HomeEntertainment“Into the Spider-Verse” boasts diverse sounds from varied artists

“Into the Spider-Verse” boasts diverse sounds from varied artists

By KYLIE YEATMAN

Though typically ambivalent toward superhero movies—and though “Spiderman: Into the Spider-Verse” wasn’t exactly the most gripping display of cinematic poignancy I’ve ever sat through—one thing stuck with me as I exited the popcorny milieu of the theater: Whose idea was it to make this soundtrack the coolest release of 2018?

As the synergy between the film and the album contributes greatly to the former’s quality, immersing yourself in the “Spider-Verse” soundtrack proves tantamount to the viewing experience. The album’s introductory track, “What’s Up Danger,” performed by Blackway and Black Caviar, is certainly a highlight, marked by punchy doses of trap and a bridge that mirrors the lows faced by Miles Morales himself.

Noted for catchy hooks and somewhat half-hearted delivery, rap’s biggest star (to not actually be a rapper), Post Malone delivers on the mid-tempo, refreshing quasi-ballad “Sunflower,” a song that finds itself far above the usual quality of Malone’s work, containing by far his strongest hook yet. Though he has the bigger leading name on the track, much of the song’s quality is conceded to Swae Lee, who is easily the strongest asset on “Sunflower.”

The kitschy millennial-whooping hype anthem, “Way Up,” performed by Jaden Smith, immediately followed by the phoned-in Nicki Minaj, Anuel AA and Bantu collaboration “Familia” sit uncomfortably between songs of actual quality on the soundtrack, marking the album equivalent of a mid-film bathroom break. The album luckily picks up the pace with “Start a Riot,” a simmering shouting match between  Duckwrth and Shaboozie. The track is like the musical equivalent of being curb-stomped by a gang of gummy bears.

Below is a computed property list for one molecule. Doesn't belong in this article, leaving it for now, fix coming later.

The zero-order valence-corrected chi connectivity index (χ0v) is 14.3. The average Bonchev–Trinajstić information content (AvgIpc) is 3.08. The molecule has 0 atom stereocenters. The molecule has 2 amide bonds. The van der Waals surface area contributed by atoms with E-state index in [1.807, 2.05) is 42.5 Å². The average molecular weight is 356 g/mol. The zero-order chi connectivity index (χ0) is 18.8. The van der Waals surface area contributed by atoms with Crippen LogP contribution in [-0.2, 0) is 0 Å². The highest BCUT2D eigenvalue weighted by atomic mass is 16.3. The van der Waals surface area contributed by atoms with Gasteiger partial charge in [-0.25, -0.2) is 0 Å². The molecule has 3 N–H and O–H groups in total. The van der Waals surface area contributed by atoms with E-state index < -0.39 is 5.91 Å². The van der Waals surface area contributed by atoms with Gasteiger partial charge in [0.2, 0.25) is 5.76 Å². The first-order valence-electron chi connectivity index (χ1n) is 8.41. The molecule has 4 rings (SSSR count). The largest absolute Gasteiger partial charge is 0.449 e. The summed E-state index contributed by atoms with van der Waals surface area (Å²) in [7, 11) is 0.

Juice WRLD’s flow on the Seezyn-collaboration, “Hide,” may make him sound as though he took a Nyquil before entering the studio, but the track increases in quality significantly when a discernible pulse is added to the backing track during Seezyn’s verse. A major improvement on the musical blueprint established by its preceding track, Thutmose’s “Memories,” seemingly renders “Hide” useless by being faster, having more well-delivered verses and possessing a discernible chord change or two.

The Lil’ Wayne and Ty Dolla $ign collaboration “Scared of the Dark” features a headstrong chorus rivaled only by “Sunflower” in the sense that both will likely be lodged in your head by the denouement of the soundtrack’s 42 minutes. Acquired-taste Lil Wayne delivers a characteristically strong verse helped by the soundtrack’s greatest musical achievement, that being some befittingly triumphant backings. The late XXXTentacion meets the song’s quality perfectly, showcasing the rapper’s ability to keep up with established legends like Wayne.

As soon as I read Denzel Curry’s name among the featured artists on the soundtrack’s song “Elevate,” a DJ Khalil track that concurrently features YBN Cordae, Swavay and Trevor Rich, it became evident to me that the track would go significantly harder than anything else on the album. While every featured rapper pulls his own weight here, Curry’s verse remains the standout (aside from the real standout here which is the song’s tempo: 129 BPM.)

Vincent Staples’ “Home” closes out the soundtrack on a high note, an ending befitting to the film itself, containing an atmospheric and otherworldly backing track that steals the majority of Staples’ thunder. “Home” is the song that every other track on the album aspires to, a song that perfectly encapsulates the concept of a superhero in a neatly packaged 3 minutes and 31 seconds of bliss.

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